Having the Right Tank for Your Discus Fish
Most unlike dogs and cats, fishes can be deemed easy to keep. Even if you donít have a big backyard for your dog to play and exercise in, a good corner with about a meter or two of space is enough for you to have a relaxing aquarium to look at. You donít have to train them, and side from the occasional cleaning, they can be kept wherever they are already placed. All the work though, and the expenses, come before the fishes arrive.
Like fishes taken out of the water, well, literally fishes that are taken out of the water, your discus fish will need a tank where they will live on. Unless you have a river flowing through your house, the fish tank or the aquarium will be your discus fish home for the rest of its life. So you will need to provide it with a habitat that will be conducive for breeding as well as living a life that itís used to.
You have to note though that there are certain tank requirements for a particular breed of fish. With the discus fish, you will have two main concerns, and this is its depth and volume. The depth and the volume of the tank will be based not only on the size of the fish, but also on the swimming habits of the discus fish. A deep tank is usually the norm, 18 inches would suffice. With the volume of water, most discus fish experts would agree that for each discus fish, 10 gallons would be necessary.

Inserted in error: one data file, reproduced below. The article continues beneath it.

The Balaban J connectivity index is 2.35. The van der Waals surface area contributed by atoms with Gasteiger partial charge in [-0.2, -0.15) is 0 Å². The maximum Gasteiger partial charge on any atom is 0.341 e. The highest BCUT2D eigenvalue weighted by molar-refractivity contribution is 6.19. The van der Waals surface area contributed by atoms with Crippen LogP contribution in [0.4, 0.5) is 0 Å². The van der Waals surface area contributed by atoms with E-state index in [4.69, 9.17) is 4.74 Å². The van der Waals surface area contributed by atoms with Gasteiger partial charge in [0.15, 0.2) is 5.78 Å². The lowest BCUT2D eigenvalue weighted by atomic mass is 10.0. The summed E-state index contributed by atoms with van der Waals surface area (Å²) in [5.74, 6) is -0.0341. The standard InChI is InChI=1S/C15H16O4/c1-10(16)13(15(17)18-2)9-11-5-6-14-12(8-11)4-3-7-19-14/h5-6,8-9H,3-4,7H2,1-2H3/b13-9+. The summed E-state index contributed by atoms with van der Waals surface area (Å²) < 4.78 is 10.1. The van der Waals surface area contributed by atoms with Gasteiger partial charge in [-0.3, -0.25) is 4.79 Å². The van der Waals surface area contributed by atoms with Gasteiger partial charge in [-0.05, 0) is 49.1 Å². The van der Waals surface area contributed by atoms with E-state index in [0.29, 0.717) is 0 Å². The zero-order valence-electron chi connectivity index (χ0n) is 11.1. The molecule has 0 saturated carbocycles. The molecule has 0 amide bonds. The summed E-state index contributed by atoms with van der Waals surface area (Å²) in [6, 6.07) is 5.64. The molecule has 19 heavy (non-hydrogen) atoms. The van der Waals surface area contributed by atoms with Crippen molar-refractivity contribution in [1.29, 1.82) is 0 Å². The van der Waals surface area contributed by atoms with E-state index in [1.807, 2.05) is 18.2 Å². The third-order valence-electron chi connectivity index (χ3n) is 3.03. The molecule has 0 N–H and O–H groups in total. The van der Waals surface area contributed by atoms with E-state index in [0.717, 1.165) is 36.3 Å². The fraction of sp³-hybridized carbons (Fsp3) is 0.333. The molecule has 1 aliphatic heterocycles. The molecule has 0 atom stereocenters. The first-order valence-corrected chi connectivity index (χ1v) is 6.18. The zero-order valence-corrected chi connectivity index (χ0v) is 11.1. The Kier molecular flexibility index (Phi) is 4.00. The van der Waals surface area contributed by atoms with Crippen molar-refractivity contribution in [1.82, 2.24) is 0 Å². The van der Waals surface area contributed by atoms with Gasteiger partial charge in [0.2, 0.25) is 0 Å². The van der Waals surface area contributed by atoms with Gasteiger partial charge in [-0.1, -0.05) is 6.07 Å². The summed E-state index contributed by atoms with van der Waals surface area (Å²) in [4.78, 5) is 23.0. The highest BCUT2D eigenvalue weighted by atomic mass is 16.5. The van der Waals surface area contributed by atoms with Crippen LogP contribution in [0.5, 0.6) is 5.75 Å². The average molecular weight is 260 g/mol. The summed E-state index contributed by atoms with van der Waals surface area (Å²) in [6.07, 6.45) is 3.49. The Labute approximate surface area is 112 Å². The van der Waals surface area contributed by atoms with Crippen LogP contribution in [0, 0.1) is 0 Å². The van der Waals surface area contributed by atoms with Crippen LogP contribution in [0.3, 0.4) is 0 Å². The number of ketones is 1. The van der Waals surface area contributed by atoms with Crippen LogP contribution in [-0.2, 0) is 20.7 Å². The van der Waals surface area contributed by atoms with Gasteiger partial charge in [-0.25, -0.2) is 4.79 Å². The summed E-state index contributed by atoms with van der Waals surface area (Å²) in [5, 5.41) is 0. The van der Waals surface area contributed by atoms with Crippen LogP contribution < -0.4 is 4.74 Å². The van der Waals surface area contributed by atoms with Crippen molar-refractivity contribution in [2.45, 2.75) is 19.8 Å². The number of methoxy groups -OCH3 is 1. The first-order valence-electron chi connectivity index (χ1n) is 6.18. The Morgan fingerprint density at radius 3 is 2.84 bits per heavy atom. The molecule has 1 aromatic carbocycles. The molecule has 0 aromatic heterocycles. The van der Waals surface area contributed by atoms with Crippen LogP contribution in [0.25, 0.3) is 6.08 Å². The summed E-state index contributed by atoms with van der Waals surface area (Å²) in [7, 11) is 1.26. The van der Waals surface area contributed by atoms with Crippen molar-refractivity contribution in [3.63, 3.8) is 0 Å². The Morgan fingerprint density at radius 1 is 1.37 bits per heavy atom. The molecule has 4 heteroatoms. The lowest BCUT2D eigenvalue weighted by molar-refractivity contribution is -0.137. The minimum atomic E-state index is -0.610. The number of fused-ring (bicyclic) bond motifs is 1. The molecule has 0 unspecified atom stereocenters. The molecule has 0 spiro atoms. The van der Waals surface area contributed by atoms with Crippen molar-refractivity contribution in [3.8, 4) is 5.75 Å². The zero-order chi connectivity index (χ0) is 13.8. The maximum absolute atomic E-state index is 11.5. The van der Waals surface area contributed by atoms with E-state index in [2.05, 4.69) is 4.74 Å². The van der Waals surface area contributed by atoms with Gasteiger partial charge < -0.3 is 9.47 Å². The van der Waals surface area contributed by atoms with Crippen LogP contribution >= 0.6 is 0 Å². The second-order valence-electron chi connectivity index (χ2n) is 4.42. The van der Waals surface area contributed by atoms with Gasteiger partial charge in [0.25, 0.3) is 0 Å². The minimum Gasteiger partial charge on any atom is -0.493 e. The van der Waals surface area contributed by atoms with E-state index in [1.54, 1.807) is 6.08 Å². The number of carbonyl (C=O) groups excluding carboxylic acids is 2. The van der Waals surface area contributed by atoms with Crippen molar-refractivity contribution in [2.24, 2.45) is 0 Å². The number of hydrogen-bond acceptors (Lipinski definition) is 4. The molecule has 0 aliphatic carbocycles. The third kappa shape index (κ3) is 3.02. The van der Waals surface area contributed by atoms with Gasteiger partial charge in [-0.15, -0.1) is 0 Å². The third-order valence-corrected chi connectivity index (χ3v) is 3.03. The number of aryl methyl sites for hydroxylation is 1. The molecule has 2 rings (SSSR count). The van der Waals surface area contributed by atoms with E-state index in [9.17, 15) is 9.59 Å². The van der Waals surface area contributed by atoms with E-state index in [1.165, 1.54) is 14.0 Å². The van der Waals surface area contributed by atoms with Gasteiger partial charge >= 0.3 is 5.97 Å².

To maximize the surface area, a rectangular tank is usually recommended. When buying a tank, the surface area is one of the important considerations. The tank surface area is necessary because this is where the oxygen and carbon dioxide exchanges. So if you have 3 to 4 pairs of discus fish, a 75 gallon tank would be good enough. If you can, try to add an outside filter, especially if you have a large tank, s this will be able to help out in increasing the aeration and the filtration of the tank.
The need for a large tank is not only because they can grow big, but because they grow big fast. So if you plan on buying a smaller tank know and just upgrading to a bigger one later on, you may find that this would be futile. You would just be spending more in a short period of time. A small tank will just stunt their development and will stress them out. But also remember, if the tank is too big, the young discus fish can become overly skittish and can also stunt their growth.
If you can afford to, buying two tanks is also advisable, especially if you can afford it and you want to breed your discus fish later on. You can use the smaller while the discus fish are young, and later on as a breeding tank.
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